I still often think about green, environmental impact, and what we’re doing to the environment. And I guess in my own small way, I am leaving the world a little better than when I arrived. And I think we at LSI should at least take a moment and pat ourselves on the back for that. You have to celebrate the small victories, you know? Even as the fight goes on.
I want to warn you, there is some thick background information here first. But don’t worry. I’ll get to the meat of the topic and that’s this: Ultimately, I think that PCIe® cards will evolve to more external, rack-level, pooled flash solutions, without sacrificing all their great attributes today. This is just my opinion, but other leaders in flash are going down this path too…
I’ve been working on enterprise flash storage since 2007 – mulling over how to make it work. Endurance, capacity, cost, performance have all been concerns that have been grappled with. Of course the flash is changing too as the nodes change: 60nm, 50nm, 35nm, 24nm, 20nm… and single level cell (SLC) to multi level cell (MLC) to triple level cell (TLC) and all the variants of these “trimmed” for specific use cases. The spec “endurance” has gone from 1 million program/erase cycles (PE) to 3,000, and in some cases 500.
It’s worth pointing out that almost all the “magic” that has been developed around flash was already scoped out in 2007. It just takes a while for a whole new industry to mature. Individual die capacity increased, meaning fewer die are needed for a solution – and that means less parallel bandwidth for data transfer… And the “requirement” for state-of-the-art single operation write latency has fallen well below the write latency of the flash itself. (What the ?? Yea – talk about that later in some other blog. But flash is ~1500uS write latency, where state of the art flash cards are ~50uS.) When I describe the state of technology it sounds pretty pessimistic. I’m not. We’ve overcome a lot.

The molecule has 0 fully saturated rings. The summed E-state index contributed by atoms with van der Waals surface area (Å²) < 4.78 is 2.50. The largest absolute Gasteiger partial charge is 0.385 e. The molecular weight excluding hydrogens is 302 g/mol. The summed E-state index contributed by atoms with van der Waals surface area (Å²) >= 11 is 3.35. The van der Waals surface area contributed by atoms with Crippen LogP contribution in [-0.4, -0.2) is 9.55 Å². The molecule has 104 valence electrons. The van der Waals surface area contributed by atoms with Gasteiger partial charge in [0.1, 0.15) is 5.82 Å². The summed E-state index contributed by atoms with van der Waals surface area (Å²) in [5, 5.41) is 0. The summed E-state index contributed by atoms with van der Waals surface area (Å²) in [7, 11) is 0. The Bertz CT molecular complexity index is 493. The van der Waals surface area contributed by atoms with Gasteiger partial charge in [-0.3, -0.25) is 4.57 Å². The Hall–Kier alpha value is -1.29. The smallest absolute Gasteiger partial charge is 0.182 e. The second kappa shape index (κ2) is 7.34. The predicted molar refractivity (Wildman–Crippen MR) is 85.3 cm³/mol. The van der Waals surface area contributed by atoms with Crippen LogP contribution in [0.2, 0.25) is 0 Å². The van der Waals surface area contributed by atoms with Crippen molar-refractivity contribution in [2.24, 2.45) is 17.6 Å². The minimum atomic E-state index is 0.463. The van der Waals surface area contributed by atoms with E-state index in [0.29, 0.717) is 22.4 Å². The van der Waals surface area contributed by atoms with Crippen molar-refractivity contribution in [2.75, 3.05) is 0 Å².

We built our first PCIe card solution at LSI in 2009. It wasn’t perfect, but it was better than anything else out there in many ways. We’ve learned a lot in the years since – both from making them, and from dealing with customer and users – about our own solutions and our competitors. We’re lucky to be an important player in storage, so in general the big OEMs, large enterprises and the hyperscale datacenters all want to talk with us – not just about what we have or can sell, but what we could have and what we could do. They’re generous enough to share what works and what doesn’t. What the values of solutions are and what the pitfalls are too. Honestly? It’s the hyperscale datacenters in the lead both practically and in vision.
If you haven’t nodded off to sleep yet, that’s a long-winded way of saying – things have changed fast, and, boy, we’ve learned a lot in just a few years.
Most important thing we’ve learned…
Most importantly, we’ve learned it’s latency that matters. No one is pushing the IOPs limits of flash, and no one is pushing the bandwidth limits of flash. But they sure are pushing the latency limits.
PCIe cards are great, but…